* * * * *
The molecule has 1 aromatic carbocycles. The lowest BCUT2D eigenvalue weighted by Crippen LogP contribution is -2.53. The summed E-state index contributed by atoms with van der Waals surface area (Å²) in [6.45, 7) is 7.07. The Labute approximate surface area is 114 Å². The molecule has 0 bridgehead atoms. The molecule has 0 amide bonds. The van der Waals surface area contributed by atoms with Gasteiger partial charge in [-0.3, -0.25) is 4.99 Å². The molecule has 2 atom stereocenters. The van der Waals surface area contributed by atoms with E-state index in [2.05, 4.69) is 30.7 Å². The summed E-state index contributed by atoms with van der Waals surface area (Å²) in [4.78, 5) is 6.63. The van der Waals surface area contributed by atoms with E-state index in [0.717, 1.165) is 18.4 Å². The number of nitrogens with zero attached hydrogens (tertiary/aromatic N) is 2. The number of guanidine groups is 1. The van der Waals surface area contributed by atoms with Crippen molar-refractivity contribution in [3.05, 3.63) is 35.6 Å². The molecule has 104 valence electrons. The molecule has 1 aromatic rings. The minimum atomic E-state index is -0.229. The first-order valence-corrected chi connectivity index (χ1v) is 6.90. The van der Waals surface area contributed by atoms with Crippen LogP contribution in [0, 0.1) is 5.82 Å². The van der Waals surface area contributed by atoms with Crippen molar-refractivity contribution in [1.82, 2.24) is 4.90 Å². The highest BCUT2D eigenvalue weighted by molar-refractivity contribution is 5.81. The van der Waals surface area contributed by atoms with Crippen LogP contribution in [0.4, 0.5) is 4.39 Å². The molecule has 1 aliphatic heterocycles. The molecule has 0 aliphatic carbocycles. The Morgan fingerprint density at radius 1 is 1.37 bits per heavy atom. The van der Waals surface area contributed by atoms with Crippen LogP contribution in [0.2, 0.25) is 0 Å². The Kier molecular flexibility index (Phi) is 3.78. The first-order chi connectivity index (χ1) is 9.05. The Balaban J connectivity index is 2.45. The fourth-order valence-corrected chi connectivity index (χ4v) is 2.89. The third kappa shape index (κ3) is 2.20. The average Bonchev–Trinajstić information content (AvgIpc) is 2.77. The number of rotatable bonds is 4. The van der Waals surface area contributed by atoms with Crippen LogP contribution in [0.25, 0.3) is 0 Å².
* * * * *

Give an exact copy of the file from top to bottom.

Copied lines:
The molecule has 1 aromatic carbocycles. The lowest BCUT2D eigenvalue weighted by Crippen LogP contribution is -2.53. The summed E-state index contributed by atoms with van der Waals surface area (Å²) in [6.45, 7) is 7.07. The Labute approximate surface area is 114 Å². The molecule has 0 bridgehead atoms. The molecule has 0 amide bonds. The van der Waals surface area contributed by atoms with Gasteiger partial charge in [-0.3, -0.25) is 4.99 Å². The molecule has 2 atom stereocenters. The van der Waals surface area contributed by atoms with E-state index in [2.05, 4.69) is 30.7 Å². The summed E-state index contributed by atoms with van der Waals surface area (Å²) in [4.78, 5) is 6.63. The van der Waals surface area contributed by atoms with E-state index in [0.717, 1.165) is 18.4 Å². The number of nitrogens with zero attached hydrogens (tertiary/aromatic N) is 2. The number of guanidine groups is 1. The van der Waals surface area contributed by atoms with Crippen molar-refractivity contribution in [3.05, 3.63) is 35.6 Å². The molecule has 104 valence electrons. The molecule has 1 aromatic rings. The minimum atomic E-state index is -0.229. The first-order valence-corrected chi connectivity index (χ1v) is 6.90. The van der Waals surface area contributed by atoms with Crippen LogP contribution in [0, 0.1) is 5.82 Å². The van der Waals surface area contributed by atoms with Crippen molar-refractivity contribution in [1.82, 2.24) is 4.90 Å². The highest BCUT2D eigenvalue weighted by molar-refractivity contribution is 5.81. The van der Waals surface area contributed by atoms with Crippen LogP contribution in [0.4, 0.5) is 4.39 Å². The molecule has 1 aliphatic heterocycles. The molecule has 0 aliphatic carbocycles. The Morgan fingerprint density at radius 1 is 1.37 bits per heavy atom. The van der Waals surface area contributed by atoms with Crippen LogP contribution in [0.2, 0.25) is 0 Å². The Kier molecular flexibility index (Phi) is 3.78. The first-order chi connectivity index (χ1) is 9.05. The Balaban J connectivity index is 2.45. The fourth-order valence-corrected chi connectivity index (χ4v) is 2.89. The third kappa shape index (κ3) is 2.20. The average Bonchev–Trinajstić information content (AvgIpc) is 2.77. The number of rotatable bonds is 4. The van der Waals surface area contributed by atoms with Crippen LogP contribution in [0.25, 0.3) is 0 Å².